# Cutting a convex body into two congruent pieces

This question is related to How to make a sandwich from just one piece of bread?, asked on Feb 23 '17 by erz, and it goes as follows:

Question. If a convex closed and bounded region $C$ in the plane $\mathbb{R}^2$ can be cut along some straight line into two congruent pieces, must $C$ have either axial or central symmetry?

To be specific about what $cutting$ means, a $piece$ consists of the closure of the set of all points of $C$ that lie on the same side of the cutting line. Obviously, if $C$ has either axial or central symmetry, then it can be cut so.

The question can be phrased generally in $\mathbb{R}^n$, where we would cut a convex body along a hyperplane and consider $n$ kinds of symmetry, for example central, axial, and mirror in $\mathbb{R}^3$. I believe the answer is $yes$. Is it perhaps known already?

In retrospect (see Wlod AA's very nice answer): my intuition was way off.

• It might be more revealing to consider two congruent convex bodies glued together on a common shaped face. The merged body may not seem as symmetric if an appropriate twist is given before gluing. Gerhard "Even If One Maintains Convexity" Paseman, 2018.06.18. Jun 19, 2018 at 0:17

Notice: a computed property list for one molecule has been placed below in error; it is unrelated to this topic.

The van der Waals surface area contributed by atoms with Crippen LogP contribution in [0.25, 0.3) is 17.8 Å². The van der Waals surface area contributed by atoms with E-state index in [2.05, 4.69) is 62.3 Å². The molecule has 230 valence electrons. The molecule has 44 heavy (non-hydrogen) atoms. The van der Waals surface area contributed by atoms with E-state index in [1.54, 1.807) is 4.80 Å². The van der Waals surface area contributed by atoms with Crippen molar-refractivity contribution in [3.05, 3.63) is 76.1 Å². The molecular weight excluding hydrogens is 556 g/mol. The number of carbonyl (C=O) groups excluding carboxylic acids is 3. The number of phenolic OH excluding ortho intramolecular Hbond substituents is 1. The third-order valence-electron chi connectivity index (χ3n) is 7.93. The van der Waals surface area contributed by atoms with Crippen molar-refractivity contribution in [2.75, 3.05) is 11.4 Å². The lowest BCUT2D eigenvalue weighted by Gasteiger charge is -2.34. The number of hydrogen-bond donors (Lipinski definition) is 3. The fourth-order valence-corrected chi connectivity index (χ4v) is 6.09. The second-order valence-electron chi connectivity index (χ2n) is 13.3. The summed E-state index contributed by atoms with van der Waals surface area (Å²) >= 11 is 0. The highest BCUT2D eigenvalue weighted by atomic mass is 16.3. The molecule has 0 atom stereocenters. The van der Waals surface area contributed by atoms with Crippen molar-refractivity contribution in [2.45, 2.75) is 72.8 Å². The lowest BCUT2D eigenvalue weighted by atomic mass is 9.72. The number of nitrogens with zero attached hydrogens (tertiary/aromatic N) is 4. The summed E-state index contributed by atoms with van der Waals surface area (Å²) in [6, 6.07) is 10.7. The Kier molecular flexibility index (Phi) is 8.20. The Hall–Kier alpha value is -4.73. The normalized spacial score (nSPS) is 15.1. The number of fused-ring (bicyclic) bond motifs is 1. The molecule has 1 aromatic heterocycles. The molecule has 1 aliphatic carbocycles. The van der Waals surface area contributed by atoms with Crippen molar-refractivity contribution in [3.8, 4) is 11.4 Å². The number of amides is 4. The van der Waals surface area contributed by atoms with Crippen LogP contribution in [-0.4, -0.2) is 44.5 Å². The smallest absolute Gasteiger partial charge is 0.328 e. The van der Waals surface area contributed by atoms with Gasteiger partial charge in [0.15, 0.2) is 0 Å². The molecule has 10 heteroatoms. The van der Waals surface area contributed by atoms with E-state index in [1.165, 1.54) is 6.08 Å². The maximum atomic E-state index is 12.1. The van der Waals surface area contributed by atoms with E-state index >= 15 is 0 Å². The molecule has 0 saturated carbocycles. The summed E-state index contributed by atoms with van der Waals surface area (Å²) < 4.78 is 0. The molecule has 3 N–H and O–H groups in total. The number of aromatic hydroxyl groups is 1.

• @GerhardPaseman, Yeah, there may be a counterexample in $\mathbb{R}^3$ already. Jun 19, 2018 at 0:41
• If I am right then there are counter-examples in all dimensions $\ n>1$ (similar to the one in dimension $2$; it'd take more writing though). Jun 19, 2018 at 1:05

Here is a counter-example (in the complex plane $\mathbb C=\mathbb R^2.)\$ Let

$$\ P\ := \ \{ (x\ y)\in\mathbb C : 0\le x\le 1\quad\&\quad 0\le y\le 1-x^2\}$$

Then,

$$C\,\ :=\,\ P\,\cup\, i\!\cdot\! P$$

The imaginary line is the requested cut.

• Do pay attention to the difference between $\ \mathbb C\$ and $\ C.\$ Sorry for this notational near-confusion. Jun 19, 2018 at 1:00
• Włodek, dziękuję ("thank you" for those who have never read Falski). Jun 19, 2018 at 1:07
• Elementary, my dear Watson. Jun 19, 2018 at 1:10
• There is even a pentagonal counter-example in $\mathbb{R}^2$ that your idea produces. Jun 19, 2018 at 1:26
• One can see automatically a bunch of similar examples but pentagonal? I'd like to see it! Oh, of course, now I see it too. :) Thank you, Włodek, for telling me. Indeed, 5-gon sounds strange at first. Jun 19, 2018 at 8:28